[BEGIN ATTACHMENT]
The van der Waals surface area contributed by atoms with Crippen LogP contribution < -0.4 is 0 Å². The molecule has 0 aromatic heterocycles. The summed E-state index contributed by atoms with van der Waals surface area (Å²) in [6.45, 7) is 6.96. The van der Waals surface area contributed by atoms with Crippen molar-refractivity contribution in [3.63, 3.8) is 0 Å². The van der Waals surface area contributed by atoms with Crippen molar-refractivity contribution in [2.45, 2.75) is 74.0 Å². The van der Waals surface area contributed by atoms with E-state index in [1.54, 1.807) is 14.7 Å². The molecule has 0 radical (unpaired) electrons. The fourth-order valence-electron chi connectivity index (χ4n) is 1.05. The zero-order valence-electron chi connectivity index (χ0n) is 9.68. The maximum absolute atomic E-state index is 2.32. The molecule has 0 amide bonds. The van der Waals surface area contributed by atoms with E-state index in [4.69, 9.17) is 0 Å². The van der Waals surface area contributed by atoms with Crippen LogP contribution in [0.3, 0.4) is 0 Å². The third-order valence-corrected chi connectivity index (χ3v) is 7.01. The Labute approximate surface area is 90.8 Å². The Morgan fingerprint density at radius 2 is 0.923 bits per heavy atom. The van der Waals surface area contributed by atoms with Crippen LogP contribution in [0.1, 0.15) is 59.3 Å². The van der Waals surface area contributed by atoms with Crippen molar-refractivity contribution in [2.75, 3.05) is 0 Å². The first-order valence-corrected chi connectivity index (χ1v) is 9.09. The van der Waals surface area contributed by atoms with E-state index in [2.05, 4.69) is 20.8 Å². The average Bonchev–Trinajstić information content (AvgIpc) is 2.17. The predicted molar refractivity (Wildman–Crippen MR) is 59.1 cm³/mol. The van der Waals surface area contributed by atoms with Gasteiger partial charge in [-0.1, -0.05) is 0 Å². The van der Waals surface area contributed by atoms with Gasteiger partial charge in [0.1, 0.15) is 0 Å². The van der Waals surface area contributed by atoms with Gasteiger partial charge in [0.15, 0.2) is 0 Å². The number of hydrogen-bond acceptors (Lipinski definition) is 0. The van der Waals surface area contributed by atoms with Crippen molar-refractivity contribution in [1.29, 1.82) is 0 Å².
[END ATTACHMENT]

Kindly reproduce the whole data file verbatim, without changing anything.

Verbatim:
The van der Waals surface area contributed by atoms with Crippen LogP contribution < -0.4 is 0 Å². The molecule has 0 aromatic heterocycles. The summed E-state index contributed by atoms with van der Waals surface area (Å²) in [6.45, 7) is 6.96. The van der Waals surface area contributed by atoms with Crippen molar-refractivity contribution in [3.63, 3.8) is 0 Å². The van der Waals surface area contributed by atoms with Crippen molar-refractivity contribution in [2.45, 2.75) is 74.0 Å². The van der Waals surface area contributed by atoms with E-state index in [1.54, 1.807) is 14.7 Å². The molecule has 0 radical (unpaired) electrons. The fourth-order valence-electron chi connectivity index (χ4n) is 1.05. The zero-order valence-electron chi connectivity index (χ0n) is 9.68. The maximum absolute atomic E-state index is 2.32. The molecule has 0 amide bonds. The van der Waals surface area contributed by atoms with E-state index in [4.69, 9.17) is 0 Å². The van der Waals surface area contributed by atoms with Crippen LogP contribution in [0.3, 0.4) is 0 Å². The third-order valence-corrected chi connectivity index (χ3v) is 7.01. The Labute approximate surface area is 90.8 Å². The Morgan fingerprint density at radius 2 is 0.923 bits per heavy atom. The van der Waals surface area contributed by atoms with Crippen LogP contribution in [0.1, 0.15) is 59.3 Å². The van der Waals surface area contributed by atoms with Crippen molar-refractivity contribution in [2.75, 3.05) is 0 Å². The first-order valence-corrected chi connectivity index (χ1v) is 9.09. The van der Waals surface area contributed by atoms with E-state index in [2.05, 4.69) is 20.8 Å². The average Bonchev–Trinajstić information content (AvgIpc) is 2.17. The predicted molar refractivity (Wildman–Crippen MR) is 59.1 cm³/mol. The van der Waals surface area contributed by atoms with Gasteiger partial charge in [-0.1, -0.05) is 0 Å². The van der Waals surface area contributed by atoms with Gasteiger partial charge in [0.1, 0.15) is 0 Å². The van der Waals surface area contributed by atoms with Gasteiger partial charge in [0.15, 0.2) is 0 Å². The number of hydrogen-bond acceptors (Lipinski definition) is 0. The van der Waals surface area contributed by atoms with Crippen molar-refractivity contribution in [1.29, 1.82) is 0 Å².